Sam Harris' a priori Mysticism
"In fact, the spiritual differences between the East and the West are every bit as shocking as the material differences between the North and the South."...
..."Mysticism , to be viable, requires explicit instructions, which need suffer no more ambiguity or artifice in their exposition that we find in a manual for operating a lawn mower. Some traditions realized this millennia ago. Others did not."
So prayer, confession, attending Mass, almsgiving, fasting, chastity, and so on are not explicit instructions? Harris ends his book concluding that
"[m]ysticism is a rational enterprise. Religion is not. The mystic has recognized something about the nature of consciousness prior to thought, and this recognition is susceptible to rational discussion. The mystic has reasons for what he believes, and these reasons are empirical. The roiling mystery of the world can be analyzed with concepts (this is science), or it can be experienced free of concepts (this is mysticism). Religion is nothing more than bad concepts held in place of good ones for all time.The Christian may rephrase: "The Christian has recognized something about the nature and history of the world prior to thought, and this recognition is susceptible to rational discussion. The Christian has reasons for what he believes, and these reasons are empirical. The Logical mystery of the world can be analyzed with concepts (this is theology), or it can be experienced free of concepts (this is the contemplation of prayer). Physicalist atheism is nothing more than bad concepts held in place of Good, simple Truth for all Time."
There are certainly differences between Eastern and Western traditions, but Harris' generalized argument against extraordinary historical claims as scientific claims is weak and arbitrary in the context of his discussion, since he admits the reality of mystic revelation and "sacred dimensions", but only insofar as it confirms his a priori embrace of Physicalism. A more grounded discussion of the differences and similarities of Eastern and Western traditions is possible:
Both the Christian mystic and the Zen Master begin with selflessness, and at this initial phase their tasks are the same. The Buddhist must let go of the ego at his center as a preparation for annihilation; the Christian must let go of his "geocentric" world in favor of a heliocentric view in which his "self" is received entirely from the Central Son. This emptying has for its purpose a filling up with love, which is attained by accepting and passing on forgiveness. Thus it is oriented, not towards an inner purity for its own sake, but to a relationship of love towards one's fellows and towards God. God's word is not understood solely as something "inner", but is communicated through history and through the world around us. The purification is never an end in itself, but a means for ordering the whole person, of eliminating any resistance to his openness towards God.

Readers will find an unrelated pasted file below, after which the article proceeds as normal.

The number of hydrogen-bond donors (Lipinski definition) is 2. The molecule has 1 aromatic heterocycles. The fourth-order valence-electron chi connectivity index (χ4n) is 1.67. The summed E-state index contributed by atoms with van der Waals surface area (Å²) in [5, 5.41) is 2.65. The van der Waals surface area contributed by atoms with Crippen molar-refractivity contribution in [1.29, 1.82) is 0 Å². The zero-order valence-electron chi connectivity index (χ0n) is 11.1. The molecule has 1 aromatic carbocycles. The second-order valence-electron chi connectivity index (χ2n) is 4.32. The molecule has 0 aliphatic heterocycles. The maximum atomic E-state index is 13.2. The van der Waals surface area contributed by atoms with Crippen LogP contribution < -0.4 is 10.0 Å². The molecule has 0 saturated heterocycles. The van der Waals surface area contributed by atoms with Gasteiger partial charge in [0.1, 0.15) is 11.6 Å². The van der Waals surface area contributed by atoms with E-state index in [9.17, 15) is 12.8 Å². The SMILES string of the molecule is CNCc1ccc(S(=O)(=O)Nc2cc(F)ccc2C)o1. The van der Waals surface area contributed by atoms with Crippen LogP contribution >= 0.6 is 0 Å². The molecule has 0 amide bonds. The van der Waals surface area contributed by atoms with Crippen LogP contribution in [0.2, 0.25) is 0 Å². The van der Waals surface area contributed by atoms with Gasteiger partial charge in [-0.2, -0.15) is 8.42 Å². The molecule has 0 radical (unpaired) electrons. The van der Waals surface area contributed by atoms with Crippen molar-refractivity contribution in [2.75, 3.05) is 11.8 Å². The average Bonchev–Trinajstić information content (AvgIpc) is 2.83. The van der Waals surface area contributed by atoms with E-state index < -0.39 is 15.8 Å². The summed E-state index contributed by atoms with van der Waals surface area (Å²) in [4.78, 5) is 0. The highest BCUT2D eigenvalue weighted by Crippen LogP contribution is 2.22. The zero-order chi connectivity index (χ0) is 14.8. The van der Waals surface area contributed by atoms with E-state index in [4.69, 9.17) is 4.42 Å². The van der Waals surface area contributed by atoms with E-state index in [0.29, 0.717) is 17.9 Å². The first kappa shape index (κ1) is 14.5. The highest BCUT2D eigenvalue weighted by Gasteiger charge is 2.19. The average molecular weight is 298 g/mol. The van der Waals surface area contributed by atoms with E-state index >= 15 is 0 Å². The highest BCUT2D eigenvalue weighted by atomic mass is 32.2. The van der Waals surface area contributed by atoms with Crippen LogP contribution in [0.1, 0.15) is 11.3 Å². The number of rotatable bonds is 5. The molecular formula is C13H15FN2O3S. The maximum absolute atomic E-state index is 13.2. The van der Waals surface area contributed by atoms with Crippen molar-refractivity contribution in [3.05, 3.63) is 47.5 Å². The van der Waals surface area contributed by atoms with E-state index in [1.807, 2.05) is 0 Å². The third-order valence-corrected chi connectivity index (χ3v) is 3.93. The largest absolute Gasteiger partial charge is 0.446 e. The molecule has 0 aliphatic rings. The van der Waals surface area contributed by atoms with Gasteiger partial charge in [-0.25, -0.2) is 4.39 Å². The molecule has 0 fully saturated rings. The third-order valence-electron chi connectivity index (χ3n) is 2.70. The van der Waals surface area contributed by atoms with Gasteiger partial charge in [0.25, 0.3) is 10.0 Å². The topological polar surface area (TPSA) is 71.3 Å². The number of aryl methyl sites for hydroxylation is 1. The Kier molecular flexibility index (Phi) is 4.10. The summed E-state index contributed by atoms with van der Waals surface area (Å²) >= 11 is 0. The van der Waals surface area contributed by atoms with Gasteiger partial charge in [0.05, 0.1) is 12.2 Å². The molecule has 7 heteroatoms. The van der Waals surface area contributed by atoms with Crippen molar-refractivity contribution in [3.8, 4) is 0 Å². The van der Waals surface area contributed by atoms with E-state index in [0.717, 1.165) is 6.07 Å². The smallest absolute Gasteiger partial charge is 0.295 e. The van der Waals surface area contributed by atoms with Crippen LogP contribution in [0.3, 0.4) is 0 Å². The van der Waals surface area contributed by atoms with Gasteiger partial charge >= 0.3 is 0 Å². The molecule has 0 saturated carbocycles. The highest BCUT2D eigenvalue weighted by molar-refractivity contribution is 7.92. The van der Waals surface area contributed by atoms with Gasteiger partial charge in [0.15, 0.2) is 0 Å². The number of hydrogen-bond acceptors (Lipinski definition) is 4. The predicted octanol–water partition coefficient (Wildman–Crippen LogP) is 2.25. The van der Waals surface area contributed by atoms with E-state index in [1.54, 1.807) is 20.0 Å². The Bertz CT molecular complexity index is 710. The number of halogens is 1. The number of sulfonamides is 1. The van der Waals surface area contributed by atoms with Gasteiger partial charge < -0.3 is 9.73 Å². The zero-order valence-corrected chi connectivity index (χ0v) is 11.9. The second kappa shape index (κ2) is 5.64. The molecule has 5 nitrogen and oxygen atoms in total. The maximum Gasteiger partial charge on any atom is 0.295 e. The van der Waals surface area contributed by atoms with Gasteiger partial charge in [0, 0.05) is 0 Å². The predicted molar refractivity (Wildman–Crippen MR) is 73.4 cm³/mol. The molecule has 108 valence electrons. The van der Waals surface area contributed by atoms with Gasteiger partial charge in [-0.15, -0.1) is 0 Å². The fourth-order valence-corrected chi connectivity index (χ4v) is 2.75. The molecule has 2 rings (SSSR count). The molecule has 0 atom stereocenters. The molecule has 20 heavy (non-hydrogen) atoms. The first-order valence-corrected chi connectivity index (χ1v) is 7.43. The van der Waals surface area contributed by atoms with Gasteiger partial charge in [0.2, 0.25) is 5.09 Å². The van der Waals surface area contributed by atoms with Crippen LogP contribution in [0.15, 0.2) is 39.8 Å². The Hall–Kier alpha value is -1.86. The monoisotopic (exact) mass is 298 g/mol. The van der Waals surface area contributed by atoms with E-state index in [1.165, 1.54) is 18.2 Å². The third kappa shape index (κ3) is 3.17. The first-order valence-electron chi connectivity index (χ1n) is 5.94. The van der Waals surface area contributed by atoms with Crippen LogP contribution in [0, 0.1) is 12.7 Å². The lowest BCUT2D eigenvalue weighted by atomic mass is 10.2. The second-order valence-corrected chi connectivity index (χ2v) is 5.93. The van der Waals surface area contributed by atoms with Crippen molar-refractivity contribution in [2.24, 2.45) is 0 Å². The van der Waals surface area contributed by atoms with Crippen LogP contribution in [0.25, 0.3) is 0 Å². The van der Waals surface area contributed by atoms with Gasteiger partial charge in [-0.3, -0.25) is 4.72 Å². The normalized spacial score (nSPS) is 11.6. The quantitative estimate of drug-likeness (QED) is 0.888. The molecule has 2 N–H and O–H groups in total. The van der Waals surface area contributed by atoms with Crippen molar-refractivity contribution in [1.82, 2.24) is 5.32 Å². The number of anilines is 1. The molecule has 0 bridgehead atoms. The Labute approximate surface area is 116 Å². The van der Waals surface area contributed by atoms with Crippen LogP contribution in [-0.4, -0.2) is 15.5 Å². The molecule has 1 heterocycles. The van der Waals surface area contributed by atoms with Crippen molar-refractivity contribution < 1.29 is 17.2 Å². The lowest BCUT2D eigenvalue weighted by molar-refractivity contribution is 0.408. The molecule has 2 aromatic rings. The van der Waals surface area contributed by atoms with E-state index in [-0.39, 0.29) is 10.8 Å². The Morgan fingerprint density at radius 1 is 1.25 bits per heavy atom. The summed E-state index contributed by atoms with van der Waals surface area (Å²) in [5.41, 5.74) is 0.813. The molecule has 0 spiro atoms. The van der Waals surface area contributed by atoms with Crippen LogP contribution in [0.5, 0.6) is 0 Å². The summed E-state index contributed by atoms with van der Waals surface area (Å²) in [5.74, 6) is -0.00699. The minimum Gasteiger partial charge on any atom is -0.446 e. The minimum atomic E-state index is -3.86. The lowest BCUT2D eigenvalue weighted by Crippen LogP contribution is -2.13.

In both Buddhism and Christianity, the emptying imitates the Absolute. For the Buddhist, it is an imitation of the Void. For the Christian it is the image of the original Kenosis which is God himself. The Father's generation of the Son is an eternal act of self-surrender in which all that the Father is is handed over to the Son. Moreover, the Father must not be thought to exist before the self-surrender; he is the self-surrender that holds nothing back. The Son answers with a Eucharist as selfless as the Father's self-surrender and the Holy Spirit proceeds as their subsistent "we". "As the essence of love, he maintains the infinite difference between them, seals it and, since he is the one Spirit of them both, bridges it." But this kenosis which is God must not be understood as self-annihilation.
We must remember this; the Father, in uttering and surrendering himself without reserve, does not lose himself. He does not extinguish himself by self-giving, just as he does not keep back anything of himself either. For, in his self-surrender, he is the whole divine essence. Here we see both God's infinite power and his powerlessness; he cannot be God in any other way but in the Godhead itself.
Here we see a bridging of the gap between emptiness and fullness, between the One and the Many. God fills (or rather, fulfills) the divine nature in emptying himself. In begetting the Son, he let's the other "be". The divine unity is not threatened, because he has surrendered all he is, without remainder. We no longer need fret about the opposition between the One and the Many; God in himself is both one and many. He is as many as three, but he is many more, for the Son continues this kenosis by emptying himself of divinity to take the form of a slave. In these divine "emptyings" we find the ontological ground of our own kenosis; we imitate the divine action, however crudely, in emptying ourselves of our ego-centeredness, but this emptying allows us to be filled with divinity.
All this is possible because God is Love, but not an abstract love, but love which has an object, a beloved. It would be more accurate to say "God is a lover", first of God, and then of his creatures, creatures who are themselves created in love. Love this moves beyond the abstract of "compassion" to affirm the other. There is no longer need for annihilation, for love can let the other be, without itself being threatened. Thus real beings with a separate existence, with a separate "I" are possible. Of course, this "I", though separate, is not self-subsistent; it can only find its real identity in God, but not in such a way that annihilates that identity, but in a way that affirms it.